The worst companies in America have been great investments

Is being bad better than being good? Our sister website, The Consumerist, annually selects the year's most ignoble companies, and after taking a look at the stock performance of their leading contenders, the answer would seem to be yes.

Academics have long suspected that respected companies may not always be the better performers in a stock portfolio. This suspicion was born out in a 2010 study of Fortune Magazine’s most admired companies, which concluded that the more admired the company, the less you can expect from its stock performance. In fact, as a whole, the less-than-admirable companies outperform. But because the returns of these companies widely vary, an investor would have to purchase at least dozens of these stocks to capture the outperformance.

But those researchers didn’t have the collective wisdom of an annoyed consumer base to tap. We do.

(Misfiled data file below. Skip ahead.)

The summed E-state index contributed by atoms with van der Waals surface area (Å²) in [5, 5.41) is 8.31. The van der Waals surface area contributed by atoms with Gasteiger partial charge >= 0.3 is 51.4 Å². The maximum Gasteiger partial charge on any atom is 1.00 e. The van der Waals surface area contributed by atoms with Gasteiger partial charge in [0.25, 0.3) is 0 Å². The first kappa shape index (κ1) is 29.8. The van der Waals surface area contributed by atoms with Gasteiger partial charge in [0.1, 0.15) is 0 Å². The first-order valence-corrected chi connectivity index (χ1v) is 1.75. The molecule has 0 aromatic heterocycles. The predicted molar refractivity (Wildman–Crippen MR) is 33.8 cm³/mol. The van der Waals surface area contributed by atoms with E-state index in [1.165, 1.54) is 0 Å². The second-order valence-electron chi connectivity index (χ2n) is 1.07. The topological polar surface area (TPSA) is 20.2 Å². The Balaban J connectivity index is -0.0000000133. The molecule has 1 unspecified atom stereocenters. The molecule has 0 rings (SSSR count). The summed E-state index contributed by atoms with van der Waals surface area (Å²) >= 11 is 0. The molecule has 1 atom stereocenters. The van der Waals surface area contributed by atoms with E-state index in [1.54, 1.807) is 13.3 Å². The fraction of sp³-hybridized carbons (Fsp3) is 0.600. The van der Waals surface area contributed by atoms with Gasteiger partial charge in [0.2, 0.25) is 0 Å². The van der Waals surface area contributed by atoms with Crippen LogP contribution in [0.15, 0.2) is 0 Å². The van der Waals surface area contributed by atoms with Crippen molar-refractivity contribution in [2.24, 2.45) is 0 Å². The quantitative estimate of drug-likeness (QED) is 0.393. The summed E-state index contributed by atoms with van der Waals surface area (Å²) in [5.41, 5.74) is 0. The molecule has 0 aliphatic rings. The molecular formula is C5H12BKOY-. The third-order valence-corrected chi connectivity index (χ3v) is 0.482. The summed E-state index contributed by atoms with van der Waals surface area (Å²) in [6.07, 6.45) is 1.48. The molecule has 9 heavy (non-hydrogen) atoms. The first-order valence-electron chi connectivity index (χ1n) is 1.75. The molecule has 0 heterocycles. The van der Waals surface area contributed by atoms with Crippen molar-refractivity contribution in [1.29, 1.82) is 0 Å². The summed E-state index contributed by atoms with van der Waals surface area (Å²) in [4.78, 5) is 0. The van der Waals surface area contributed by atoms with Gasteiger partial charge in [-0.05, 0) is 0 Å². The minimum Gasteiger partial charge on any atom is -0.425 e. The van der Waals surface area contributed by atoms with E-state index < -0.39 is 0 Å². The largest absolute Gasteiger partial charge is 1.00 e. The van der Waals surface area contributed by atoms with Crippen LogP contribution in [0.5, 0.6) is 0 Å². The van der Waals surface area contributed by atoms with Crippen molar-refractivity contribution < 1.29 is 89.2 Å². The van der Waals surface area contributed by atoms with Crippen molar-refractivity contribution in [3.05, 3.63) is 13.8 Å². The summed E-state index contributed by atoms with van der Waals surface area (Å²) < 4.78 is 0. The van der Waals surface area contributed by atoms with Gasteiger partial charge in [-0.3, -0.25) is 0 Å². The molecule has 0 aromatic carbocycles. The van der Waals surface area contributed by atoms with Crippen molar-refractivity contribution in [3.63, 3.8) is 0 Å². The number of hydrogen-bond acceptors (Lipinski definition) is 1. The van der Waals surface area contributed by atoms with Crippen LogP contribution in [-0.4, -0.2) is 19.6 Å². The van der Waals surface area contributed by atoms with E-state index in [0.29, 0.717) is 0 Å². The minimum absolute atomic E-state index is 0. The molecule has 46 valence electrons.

The Consumerist's sixth-annual “tournament,” in which readers determine which store, service, or bank, is, unequivocally, The Worst Company in America, is being held this month. Thirty two unpopular companies were seeded, and with a draw kind of like the NCAA basketball tournament's, readers decide which of two companies is worse. The "winner" advances to the next round.

We took a look at the returns of the most despised companies since 2009, and although admittedly a small sample, the results are undeniable. With $10,000, we “purchased” equal amounts of the four most-hated companies on March 31 of each tournament year, and compared the returns to that of an investment in a Standard & Poor's 500 index exchanged-traded fund. The results are below:

*Cash4Gold was a final four company in 2010, but was not publically traded. Total Returns through February 2014.

The despised did quite well. Depressingly well. Evil-villain-cackling well. Duke could take some lessons from them.

Not every company is doomed to eternal damnation by Consumerist's readers: Last year’s champion, Electronic Arts, was just dethroned by Time Warner Cable. Nonetheless, there is a persistance among certain companies. Bank of America, Comcast, and Live Nation (parent company of Ticketmaster) tend to reach the latter stages of the tournament every year. These perennials been good investments, faring even better than the outstanding results from U.S. stocks overall over the last five years. Still, we're not ready to buy an ETF based on companies that let down consumers.

—Chris Horymski

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